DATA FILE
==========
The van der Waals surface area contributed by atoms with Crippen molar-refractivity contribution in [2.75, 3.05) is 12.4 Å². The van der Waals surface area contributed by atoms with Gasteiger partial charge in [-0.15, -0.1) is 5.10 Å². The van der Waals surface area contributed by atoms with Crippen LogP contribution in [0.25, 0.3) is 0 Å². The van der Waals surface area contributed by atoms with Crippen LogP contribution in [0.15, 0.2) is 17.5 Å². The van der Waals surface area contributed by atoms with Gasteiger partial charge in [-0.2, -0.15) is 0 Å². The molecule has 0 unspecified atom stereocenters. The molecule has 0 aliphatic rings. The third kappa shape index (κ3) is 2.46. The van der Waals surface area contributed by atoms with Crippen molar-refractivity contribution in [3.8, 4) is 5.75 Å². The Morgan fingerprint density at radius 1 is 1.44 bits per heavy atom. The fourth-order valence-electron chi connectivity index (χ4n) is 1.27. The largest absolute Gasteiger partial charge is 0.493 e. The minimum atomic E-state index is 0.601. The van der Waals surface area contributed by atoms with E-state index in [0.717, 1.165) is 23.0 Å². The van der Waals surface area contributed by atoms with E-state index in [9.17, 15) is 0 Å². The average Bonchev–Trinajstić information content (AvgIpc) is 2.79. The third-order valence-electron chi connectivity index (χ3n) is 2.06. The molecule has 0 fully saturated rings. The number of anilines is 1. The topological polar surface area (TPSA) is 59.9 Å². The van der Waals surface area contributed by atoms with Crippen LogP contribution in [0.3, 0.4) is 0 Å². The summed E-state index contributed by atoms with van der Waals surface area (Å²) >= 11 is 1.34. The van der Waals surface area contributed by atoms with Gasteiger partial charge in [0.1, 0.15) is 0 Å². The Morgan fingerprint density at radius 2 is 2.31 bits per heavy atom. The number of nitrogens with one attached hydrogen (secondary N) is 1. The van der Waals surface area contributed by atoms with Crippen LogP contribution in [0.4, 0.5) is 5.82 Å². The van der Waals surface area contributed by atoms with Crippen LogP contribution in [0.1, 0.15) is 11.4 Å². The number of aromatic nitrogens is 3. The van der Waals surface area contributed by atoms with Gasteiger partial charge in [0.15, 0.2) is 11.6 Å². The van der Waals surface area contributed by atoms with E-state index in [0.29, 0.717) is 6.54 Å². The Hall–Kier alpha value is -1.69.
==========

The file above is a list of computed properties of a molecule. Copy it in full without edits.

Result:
The van der Waals surface area contributed by atoms with Crippen molar-refractivity contribution in [2.75, 3.05) is 12.4 Å². The van der Waals surface area contributed by atoms with Gasteiger partial charge in [-0.15, -0.1) is 5.10 Å². The van der Waals surface area contributed by atoms with Crippen LogP contribution in [0.25, 0.3) is 0 Å². The van der Waals surface area contributed by atoms with Crippen LogP contribution in [0.15, 0.2) is 17.5 Å². The van der Waals surface area contributed by atoms with Gasteiger partial charge in [-0.2, -0.15) is 0 Å². The molecule has 0 unspecified atom stereocenters. The molecule has 0 aliphatic rings. The third kappa shape index (κ3) is 2.46. The van der Waals surface area contributed by atoms with Crippen molar-refractivity contribution in [3.8, 4) is 5.75 Å². The Morgan fingerprint density at radius 1 is 1.44 bits per heavy atom. The fourth-order valence-electron chi connectivity index (χ4n) is 1.27. The largest absolute Gasteiger partial charge is 0.493 e. The minimum atomic E-state index is 0.601. The van der Waals surface area contributed by atoms with E-state index in [0.717, 1.165) is 23.0 Å². The van der Waals surface area contributed by atoms with E-state index in [9.17, 15) is 0 Å². The average Bonchev–Trinajstić information content (AvgIpc) is 2.79. The third-order valence-electron chi connectivity index (χ3n) is 2.06. The molecule has 0 fully saturated rings. The number of anilines is 1. The topological polar surface area (TPSA) is 59.9 Å². The van der Waals surface area contributed by atoms with Crippen LogP contribution in [0.3, 0.4) is 0 Å². The summed E-state index contributed by atoms with van der Waals surface area (Å²) >= 11 is 1.34. The van der Waals surface area contributed by atoms with Gasteiger partial charge in [0.1, 0.15) is 0 Å². The Morgan fingerprint density at radius 2 is 2.31 bits per heavy atom. The number of nitrogens with one attached hydrogen (secondary N) is 1. The van der Waals surface area contributed by atoms with Crippen LogP contribution in [0.4, 0.5) is 5.82 Å². The van der Waals surface area contributed by atoms with Crippen LogP contribution in [0.1, 0.15) is 11.4 Å². The number of aromatic nitrogens is 3. The van der Waals surface area contributed by atoms with Gasteiger partial charge in [0.15, 0.2) is 11.6 Å². The van der Waals surface area contributed by atoms with E-state index in [0.29, 0.717) is 6.54 Å². The Hall–Kier alpha value is -1.69.